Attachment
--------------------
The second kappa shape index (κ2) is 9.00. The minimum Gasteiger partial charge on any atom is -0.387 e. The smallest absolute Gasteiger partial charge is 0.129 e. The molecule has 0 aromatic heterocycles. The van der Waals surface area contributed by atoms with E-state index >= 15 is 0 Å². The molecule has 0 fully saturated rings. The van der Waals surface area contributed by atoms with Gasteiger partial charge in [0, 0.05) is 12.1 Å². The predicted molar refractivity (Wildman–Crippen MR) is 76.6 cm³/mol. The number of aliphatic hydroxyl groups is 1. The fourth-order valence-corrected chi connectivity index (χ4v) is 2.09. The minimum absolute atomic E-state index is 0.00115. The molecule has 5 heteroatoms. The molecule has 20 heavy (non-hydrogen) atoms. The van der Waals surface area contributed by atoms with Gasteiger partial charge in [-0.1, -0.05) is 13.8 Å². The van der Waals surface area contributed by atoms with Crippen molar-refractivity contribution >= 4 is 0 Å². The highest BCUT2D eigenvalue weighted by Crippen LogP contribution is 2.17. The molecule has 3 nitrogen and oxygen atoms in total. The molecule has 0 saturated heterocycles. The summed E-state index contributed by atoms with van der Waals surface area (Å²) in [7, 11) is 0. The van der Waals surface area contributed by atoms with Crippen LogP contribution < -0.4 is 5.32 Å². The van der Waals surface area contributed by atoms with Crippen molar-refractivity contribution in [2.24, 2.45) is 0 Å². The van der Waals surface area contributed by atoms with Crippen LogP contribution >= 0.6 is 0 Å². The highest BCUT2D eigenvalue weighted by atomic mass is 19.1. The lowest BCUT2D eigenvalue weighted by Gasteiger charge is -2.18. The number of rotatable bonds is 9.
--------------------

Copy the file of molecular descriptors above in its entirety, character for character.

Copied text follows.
The second kappa shape index (κ2) is 9.00. The minimum Gasteiger partial charge on any atom is -0.387 e. The smallest absolute Gasteiger partial charge is 0.129 e. The molecule has 0 aromatic heterocycles. The van der Waals surface area contributed by atoms with E-state index >= 15 is 0 Å². The molecule has 0 fully saturated rings. The van der Waals surface area contributed by atoms with Gasteiger partial charge in [0, 0.05) is 12.1 Å². The predicted molar refractivity (Wildman–Crippen MR) is 76.6 cm³/mol. The number of aliphatic hydroxyl groups is 1. The fourth-order valence-corrected chi connectivity index (χ4v) is 2.09. The minimum absolute atomic E-state index is 0.00115. The molecule has 5 heteroatoms. The molecule has 20 heavy (non-hydrogen) atoms. The van der Waals surface area contributed by atoms with Gasteiger partial charge in [-0.1, -0.05) is 13.8 Å². The van der Waals surface area contributed by atoms with Crippen molar-refractivity contribution >= 4 is 0 Å². The highest BCUT2D eigenvalue weighted by Crippen LogP contribution is 2.17. The molecule has 3 nitrogen and oxygen atoms in total. The molecule has 0 saturated heterocycles. The summed E-state index contributed by atoms with van der Waals surface area (Å²) in [7, 11) is 0. The van der Waals surface area contributed by atoms with Crippen LogP contribution < -0.4 is 5.32 Å². The van der Waals surface area contributed by atoms with Crippen molar-refractivity contribution in [2.24, 2.45) is 0 Å². The van der Waals surface area contributed by atoms with Crippen LogP contribution >= 0.6 is 0 Å². The highest BCUT2D eigenvalue weighted by atomic mass is 19.1. The lowest BCUT2D eigenvalue weighted by Gasteiger charge is -2.18. The number of rotatable bonds is 9.